S. 346

Southwestern Oregon Watershed and Salmon Protection Act of 2015

Statement of
Neil Kornze
Bureau of Land Management,
U.S. Department of the Interior

Senate Energy and Natural Resources Committee

S. 346, Southwestern Oregon Watershed and Salmon Protection Act

September 22, 2016


Thank you for the opportunity to testify on S. 346, the Southwestern Oregon Watershed and Salmon Protection Act. This bill would withdraw 5,215 acres of public land managed by the Bureau of Land Management (BLM) and 95,806 acres of National Forest System lands managed by the U.S. Forest Service (Forest Service), from operation of the public land, mining, and mineral and geothermal leasing laws.

The lands to be withdrawn include the Hunter Creek and North Fork Pistol River headwaters and the Rough and Ready Creek and Baldface Creek watersheds. The lands also border or are near the Kalmiopsis Wilderness. The Department understands that the purpose of the withdrawal is to protect important habitat of threatened and endangered aquatic and botanical resources. The Department supports S. 346.


In southwestern Oregon, the BLM manages approximately 1.2 million acres of public lands through the Coos Bay and Medford District Offices. The BLM works closely with the State of Oregon, tribal governments, counties and cities, as well as local communities to ensure the sustainable management of these lands and their multiple uses.  The lands provide a wide variety of uses, ranging from timber production and mineral exploration to recreational opportunities and critical wildlife habitat.  A high number of threatened, endangered and sensitive aquatic and botanical species are known to occur throughout the area. Mining has been identified as a primary threat to a number of these botanical species and could pose harm to the threatened salmon species within these waters.

Withdrawal Area

The lands proposed for withdrawal under S. 346 are generally known as the Klamath Mountains, and their defining characteristic is the North Fork of the Smith River, which originates in the Kalmiopsis Wilderness and drains most of the area under consideration for withdrawal. Once it crosses the Oregon-California state line, the Smith River is the largest free-flowing river system in California. Creeks that feed into the North Fork and other rivers that flow to the Oregon Coast offer unique ecological features stemming from the confluence of the Coast Range, Cascades, and Siskiyou Mountains. A high concentration of rare plants, forested trails, and scenic views are all emblematic of these drainages.  Rough and Ready Creek and Baldface Creek are listed as eligible for National Wild and Scenic River designation by the U.S. Forest Service.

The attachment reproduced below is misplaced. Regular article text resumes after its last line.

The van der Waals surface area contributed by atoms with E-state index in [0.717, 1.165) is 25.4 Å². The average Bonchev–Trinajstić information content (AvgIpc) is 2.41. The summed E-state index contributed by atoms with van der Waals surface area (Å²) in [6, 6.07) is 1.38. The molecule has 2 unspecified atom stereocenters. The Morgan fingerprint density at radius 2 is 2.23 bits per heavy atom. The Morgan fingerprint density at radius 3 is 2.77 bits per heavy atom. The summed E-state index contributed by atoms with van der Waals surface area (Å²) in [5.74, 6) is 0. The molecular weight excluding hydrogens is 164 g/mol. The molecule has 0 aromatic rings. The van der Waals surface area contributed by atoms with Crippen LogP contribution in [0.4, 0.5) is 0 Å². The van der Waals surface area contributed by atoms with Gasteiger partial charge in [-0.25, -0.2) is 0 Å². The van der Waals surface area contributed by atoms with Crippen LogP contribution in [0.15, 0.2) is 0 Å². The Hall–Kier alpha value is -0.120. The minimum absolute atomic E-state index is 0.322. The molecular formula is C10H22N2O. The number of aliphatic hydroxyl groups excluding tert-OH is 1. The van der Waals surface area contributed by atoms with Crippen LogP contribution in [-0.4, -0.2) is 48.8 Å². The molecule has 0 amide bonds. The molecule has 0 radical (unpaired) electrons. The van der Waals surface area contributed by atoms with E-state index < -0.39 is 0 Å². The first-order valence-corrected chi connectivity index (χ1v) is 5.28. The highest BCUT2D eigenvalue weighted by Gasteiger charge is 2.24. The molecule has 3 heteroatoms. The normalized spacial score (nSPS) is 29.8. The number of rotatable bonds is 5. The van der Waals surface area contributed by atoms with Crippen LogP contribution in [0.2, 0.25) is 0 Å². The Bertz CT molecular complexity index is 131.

Administrative Segregation

On June 29, 2015, the Assistant Secretary of the Interior for Land and Minerals Management published in the Federal Register a Notice of Proposed Withdrawal and Notification of Public Meetings (Notice) for the lands identified in S. 346. This Notice temporarily segregated the lands for two years from operation of the public land, mining, and mineral and geothermal leasing laws. The segregation is in effect until June 29, 2017. The segregation is intended to maintain current conditions while Congress considers the legislation for a permanent withdrawal.

The current segregation protects all valid existing rights, including those under the mining and mineral leasing laws.  Existing mining claims may be developed if a minerals validity examination shows that a discovery of a valuable mineral deposit existed at the time of the segregation. Currently, there are 279 existing claims in the withdrawal areas, of which 234 are lode claims and 45 are placer claims. To date, no existing claims have been proven valid under the validity examination process.

S. 346

S. 346 would permanently withdraw 5,215 acres of BLM-managed public lands in the Coos Bay and Medford Districts and 95,806 acres of Forest Service lands in the Rogue River-Siskiyou National Forest from operation of the public land, mining, and mineral and geothermal leasing laws.  The proposed withdrawal encompasses two areas near or bordering the Kalmiopsis Wilderness. These include the Hunter Creek and North Fork Pistol River headwaters and the Rough and Ready Creek and Baldface Creek watersheds.

The Department supports S. 346, which will ensure the protection of both the lands and resources it covers.  The necessity of this protection is exemplified by the fact that within the lands proposed for withdrawal by S. 346, the BLM’s 2016 Northwestern and Coastal Resource Management Plan and Southwestern Oregon Resource Management Plan identified five Areas of Critical Environmental Concern (ACECs) – Hunter Creek Bog, North Fork Hunter Creek, West Fork Illinois River, Rough and Ready, and Woodcock Bog.  The two Resource Management Plans also recommended the withdrawal of these five ACECs.

Additionally, included within the boundary of the withdrawal are approximately 1,680 acres of non-Federal land that are not currently affected by segregation or withdrawal. If these non-Federal acres enter into Federal ownership in the future, they would become subject to the terms and conditions of the withdrawal.

Finally, like the current temporary segregation the permanent withdrawal proposed under S. 346 would not prohibit mining operations under existing notices or plans.  Any preexisting exploration or mining operations would continue, but new mining claims would be prohibited. S. 346 also would not restrict existing recreational uses or forest management activities.


Thank you for the opportunity to testify in support of S. 346, which would serve to protect pristine and unique natural areas in southwest Oregon.  I would be happy to answer any questions you may have.

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